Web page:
When the time comes that you need care you want to be sure that you get the high quality care that you deserve. But what looks good on paper may not work for you. Don’t forget, it’s a human relationship you’re trying to form with your carer and it’s important that it’s a good fit.
But what makes a good carer? There are many different attributes a good carer should possess and it can be useful to identify these when you are looking for your own. From having the necessary qualifications and experience to meet your needs, to being a caring and supportive individual, carers must be well-rounded and dynamic individuals.
In this post, we will be identifying five qualities needed to be a good carer, so that you can make sure you find the best carer to meet your needs. We’ve also spoken to some of the carers on our platform to find out why these skills are so important in their work.
1. They’re passionate about their job
If someone is passionate about their job, they’re much more likely to do it well – and this goes double for a carer. Care work can be a demanding job and often requires the carer to think on their feet and it’s important that a carer is driven in their work. You should be able to tell that your carer is passionate about their job just by talking to them.
From helping their clients with daily personal care, to accompanying them to doctor’s appointments, empowering a client to live their life as independently and as fully as possible should be rewarding. A passionate carer may find satisfaction through the simple act of bringing a smile to their client’s face or through enabling their client to enjoy their elderly life and seeing improvements in their wellbeing and lifestyle.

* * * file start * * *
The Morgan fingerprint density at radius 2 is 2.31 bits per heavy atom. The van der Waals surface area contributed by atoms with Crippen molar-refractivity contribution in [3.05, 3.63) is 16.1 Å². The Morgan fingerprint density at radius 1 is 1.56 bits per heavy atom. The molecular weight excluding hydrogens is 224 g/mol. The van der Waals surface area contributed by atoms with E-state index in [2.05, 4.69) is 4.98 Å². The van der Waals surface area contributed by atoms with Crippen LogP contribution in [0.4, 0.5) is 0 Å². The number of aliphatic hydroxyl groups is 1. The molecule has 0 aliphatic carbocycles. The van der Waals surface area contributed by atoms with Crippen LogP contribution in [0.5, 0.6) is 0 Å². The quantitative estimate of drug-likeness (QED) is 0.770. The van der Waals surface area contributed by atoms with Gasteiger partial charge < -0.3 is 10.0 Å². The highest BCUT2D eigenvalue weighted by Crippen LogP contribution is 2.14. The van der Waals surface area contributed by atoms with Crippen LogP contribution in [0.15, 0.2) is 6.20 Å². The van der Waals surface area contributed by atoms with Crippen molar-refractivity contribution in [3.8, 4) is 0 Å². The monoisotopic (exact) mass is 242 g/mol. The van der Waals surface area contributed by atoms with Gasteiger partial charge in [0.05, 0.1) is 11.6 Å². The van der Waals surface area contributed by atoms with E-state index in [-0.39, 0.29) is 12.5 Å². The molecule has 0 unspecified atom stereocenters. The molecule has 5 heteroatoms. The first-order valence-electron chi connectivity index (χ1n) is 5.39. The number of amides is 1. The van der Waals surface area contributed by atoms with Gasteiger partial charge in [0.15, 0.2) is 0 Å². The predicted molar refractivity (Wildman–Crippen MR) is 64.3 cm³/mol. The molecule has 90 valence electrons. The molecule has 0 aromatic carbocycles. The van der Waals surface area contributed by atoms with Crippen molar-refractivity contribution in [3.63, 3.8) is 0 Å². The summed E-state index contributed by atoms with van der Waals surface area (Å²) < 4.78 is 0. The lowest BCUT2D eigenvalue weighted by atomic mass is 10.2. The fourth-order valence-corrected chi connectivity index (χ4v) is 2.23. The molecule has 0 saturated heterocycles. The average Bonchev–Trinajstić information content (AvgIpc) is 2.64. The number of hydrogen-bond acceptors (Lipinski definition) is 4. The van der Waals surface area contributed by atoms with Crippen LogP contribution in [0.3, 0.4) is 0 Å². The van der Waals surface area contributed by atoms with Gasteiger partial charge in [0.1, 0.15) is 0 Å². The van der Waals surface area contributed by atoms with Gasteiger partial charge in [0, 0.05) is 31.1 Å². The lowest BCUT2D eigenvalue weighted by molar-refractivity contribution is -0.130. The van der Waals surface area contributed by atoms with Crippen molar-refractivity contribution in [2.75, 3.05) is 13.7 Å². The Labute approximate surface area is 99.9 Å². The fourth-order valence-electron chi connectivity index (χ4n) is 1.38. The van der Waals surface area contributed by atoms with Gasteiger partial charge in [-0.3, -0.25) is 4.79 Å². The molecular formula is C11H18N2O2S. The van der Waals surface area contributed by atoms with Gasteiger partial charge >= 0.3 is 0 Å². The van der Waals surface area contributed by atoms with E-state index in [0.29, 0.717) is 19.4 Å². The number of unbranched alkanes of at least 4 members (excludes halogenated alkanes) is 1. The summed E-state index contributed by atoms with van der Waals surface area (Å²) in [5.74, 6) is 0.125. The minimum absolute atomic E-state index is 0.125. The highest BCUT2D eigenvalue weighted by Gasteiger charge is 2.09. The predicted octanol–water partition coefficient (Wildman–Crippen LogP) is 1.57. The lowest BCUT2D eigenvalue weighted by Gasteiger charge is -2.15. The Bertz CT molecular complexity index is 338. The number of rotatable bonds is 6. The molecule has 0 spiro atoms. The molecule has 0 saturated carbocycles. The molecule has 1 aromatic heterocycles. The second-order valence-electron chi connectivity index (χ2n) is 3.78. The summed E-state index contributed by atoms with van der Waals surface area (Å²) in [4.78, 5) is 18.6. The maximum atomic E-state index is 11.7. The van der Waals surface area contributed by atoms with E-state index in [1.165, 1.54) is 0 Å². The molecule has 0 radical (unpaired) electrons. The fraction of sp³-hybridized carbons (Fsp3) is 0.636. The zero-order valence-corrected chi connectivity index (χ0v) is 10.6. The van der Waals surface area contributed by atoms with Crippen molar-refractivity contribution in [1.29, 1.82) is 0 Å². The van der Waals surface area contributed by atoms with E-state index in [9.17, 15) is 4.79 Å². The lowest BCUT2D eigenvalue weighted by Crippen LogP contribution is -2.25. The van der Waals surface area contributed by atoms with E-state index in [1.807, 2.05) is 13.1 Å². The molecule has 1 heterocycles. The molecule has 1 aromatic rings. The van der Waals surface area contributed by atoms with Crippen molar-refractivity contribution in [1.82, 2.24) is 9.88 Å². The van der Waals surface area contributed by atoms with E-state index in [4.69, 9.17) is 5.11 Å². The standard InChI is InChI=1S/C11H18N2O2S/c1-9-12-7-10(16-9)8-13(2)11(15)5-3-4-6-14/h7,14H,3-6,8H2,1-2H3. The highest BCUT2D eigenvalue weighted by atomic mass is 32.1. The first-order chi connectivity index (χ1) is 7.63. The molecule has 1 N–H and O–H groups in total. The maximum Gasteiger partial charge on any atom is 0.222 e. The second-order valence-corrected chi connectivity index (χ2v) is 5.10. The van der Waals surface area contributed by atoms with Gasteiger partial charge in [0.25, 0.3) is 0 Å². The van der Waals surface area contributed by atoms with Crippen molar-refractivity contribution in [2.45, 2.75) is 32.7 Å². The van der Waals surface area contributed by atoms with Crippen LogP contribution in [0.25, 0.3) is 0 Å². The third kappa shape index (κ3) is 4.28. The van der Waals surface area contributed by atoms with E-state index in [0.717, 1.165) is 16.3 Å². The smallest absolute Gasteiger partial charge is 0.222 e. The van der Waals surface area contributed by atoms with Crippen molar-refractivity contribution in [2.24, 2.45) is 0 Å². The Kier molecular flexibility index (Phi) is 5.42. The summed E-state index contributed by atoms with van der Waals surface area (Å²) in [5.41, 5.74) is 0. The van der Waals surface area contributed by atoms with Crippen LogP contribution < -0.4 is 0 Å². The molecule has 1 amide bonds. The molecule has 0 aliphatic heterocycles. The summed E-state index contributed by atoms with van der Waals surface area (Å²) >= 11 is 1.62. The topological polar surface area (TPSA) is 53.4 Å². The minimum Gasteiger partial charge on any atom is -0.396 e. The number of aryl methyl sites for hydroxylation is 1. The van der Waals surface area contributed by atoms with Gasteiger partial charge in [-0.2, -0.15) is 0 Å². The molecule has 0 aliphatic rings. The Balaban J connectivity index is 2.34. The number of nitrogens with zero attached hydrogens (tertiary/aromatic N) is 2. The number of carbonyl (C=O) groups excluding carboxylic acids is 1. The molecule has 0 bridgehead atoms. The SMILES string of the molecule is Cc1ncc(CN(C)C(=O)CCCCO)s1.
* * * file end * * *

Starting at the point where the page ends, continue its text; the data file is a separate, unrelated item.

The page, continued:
Ena Linton, a carer on the platform since September 2015, demonstrates this passion in her outlook on the job. She had this to say:
“I don’t think I could do anything else because I would find everything else boring. One day is never the same. You know, you can go to work and do the same mundane thing every day but with care, it’s so much more rewarding.”
2. You and your carer get along well
You want a carer who will be patient, empathetic, and passionate for the job, but also one who has a personality that will complement your own. Shared interests are also important when trying to find the best match. Remember, your carer may be working with you or your loved-one for long periods of time so it’s essential that you get on well.
For some people, they live alone and their carer may be the only person who comes in that they get to speak to during the day. Therefore, it’s important for your carer to show a genuine interest in you. This can be shown through simple things, like them asking about your day or finding out about your life. Even simple things like a warm smile, a friendly chat, or a cup of tea, can transform someone’s day and show them that their carer cares.
Victoria Khamfula was Carer of the Month for November 2016, and she spoke to us about how important the relationship between a carer and client is.